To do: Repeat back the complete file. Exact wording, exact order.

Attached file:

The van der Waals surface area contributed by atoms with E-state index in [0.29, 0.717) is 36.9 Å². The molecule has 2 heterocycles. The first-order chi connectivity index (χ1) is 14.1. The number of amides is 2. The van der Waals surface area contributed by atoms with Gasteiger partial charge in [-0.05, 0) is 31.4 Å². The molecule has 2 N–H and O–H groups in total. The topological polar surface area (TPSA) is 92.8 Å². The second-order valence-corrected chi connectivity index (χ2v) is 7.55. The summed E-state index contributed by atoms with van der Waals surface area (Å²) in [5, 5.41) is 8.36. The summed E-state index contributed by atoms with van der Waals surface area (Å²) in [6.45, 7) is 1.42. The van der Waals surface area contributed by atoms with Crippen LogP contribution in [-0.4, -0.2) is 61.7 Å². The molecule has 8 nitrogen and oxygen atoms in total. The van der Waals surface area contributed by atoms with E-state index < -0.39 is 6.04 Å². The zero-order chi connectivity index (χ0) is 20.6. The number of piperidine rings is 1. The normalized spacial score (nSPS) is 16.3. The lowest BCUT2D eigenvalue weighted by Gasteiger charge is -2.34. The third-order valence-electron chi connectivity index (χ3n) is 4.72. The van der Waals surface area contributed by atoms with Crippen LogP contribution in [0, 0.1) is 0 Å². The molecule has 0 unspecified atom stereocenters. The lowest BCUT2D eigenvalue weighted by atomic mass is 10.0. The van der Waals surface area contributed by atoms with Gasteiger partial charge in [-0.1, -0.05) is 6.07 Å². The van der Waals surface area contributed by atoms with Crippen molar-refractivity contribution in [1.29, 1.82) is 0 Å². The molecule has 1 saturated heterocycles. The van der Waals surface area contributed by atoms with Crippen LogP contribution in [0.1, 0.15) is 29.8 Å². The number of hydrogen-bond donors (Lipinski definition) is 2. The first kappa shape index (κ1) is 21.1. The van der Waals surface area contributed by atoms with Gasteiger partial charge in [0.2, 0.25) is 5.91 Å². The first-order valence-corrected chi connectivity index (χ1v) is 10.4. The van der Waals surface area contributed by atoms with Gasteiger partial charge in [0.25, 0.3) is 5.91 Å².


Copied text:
The van der Waals surface area contributed by atoms with E-state index in [0.29, 0.717) is 36.9 Å². The molecule has 2 heterocycles. The first-order chi connectivity index (χ1) is 14.1. The number of amides is 2. The van der Waals surface area contributed by atoms with Gasteiger partial charge in [-0.05, 0) is 31.4 Å². The molecule has 2 N–H and O–H groups in total. The topological polar surface area (TPSA) is 92.8 Å². The second-order valence-corrected chi connectivity index (χ2v) is 7.55. The summed E-state index contributed by atoms with van der Waals surface area (Å²) in [5, 5.41) is 8.36. The summed E-state index contributed by atoms with van der Waals surface area (Å²) in [6.45, 7) is 1.42. The van der Waals surface area contributed by atoms with Crippen LogP contribution in [-0.4, -0.2) is 61.7 Å². The molecule has 8 nitrogen and oxygen atoms in total. The van der Waals surface area contributed by atoms with E-state index < -0.39 is 6.04 Å². The zero-order chi connectivity index (χ0) is 20.6. The number of piperidine rings is 1. The normalized spacial score (nSPS) is 16.3. The lowest BCUT2D eigenvalue weighted by Gasteiger charge is -2.34. The third-order valence-electron chi connectivity index (χ3n) is 4.72. The van der Waals surface area contributed by atoms with Crippen LogP contribution in [0, 0.1) is 0 Å². The molecule has 0 unspecified atom stereocenters. The lowest BCUT2D eigenvalue weighted by atomic mass is 10.0. The van der Waals surface area contributed by atoms with Gasteiger partial charge in [-0.1, -0.05) is 6.07 Å². The van der Waals surface area contributed by atoms with Crippen molar-refractivity contribution in [1.29, 1.82) is 0 Å². The molecule has 1 saturated heterocycles. The van der Waals surface area contributed by atoms with Crippen LogP contribution in [0.1, 0.15) is 29.8 Å². The number of hydrogen-bond donors (Lipinski definition) is 2. The first kappa shape index (κ1) is 21.1. The van der Waals surface area contributed by atoms with Gasteiger partial charge in [0.2, 0.25) is 5.91 Å². The first-order valence-corrected chi connectivity index (χ1v) is 10.4. The van der Waals surface area contributed by atoms with Gasteiger partial charge in [0.25, 0.3) is 5.91 Å².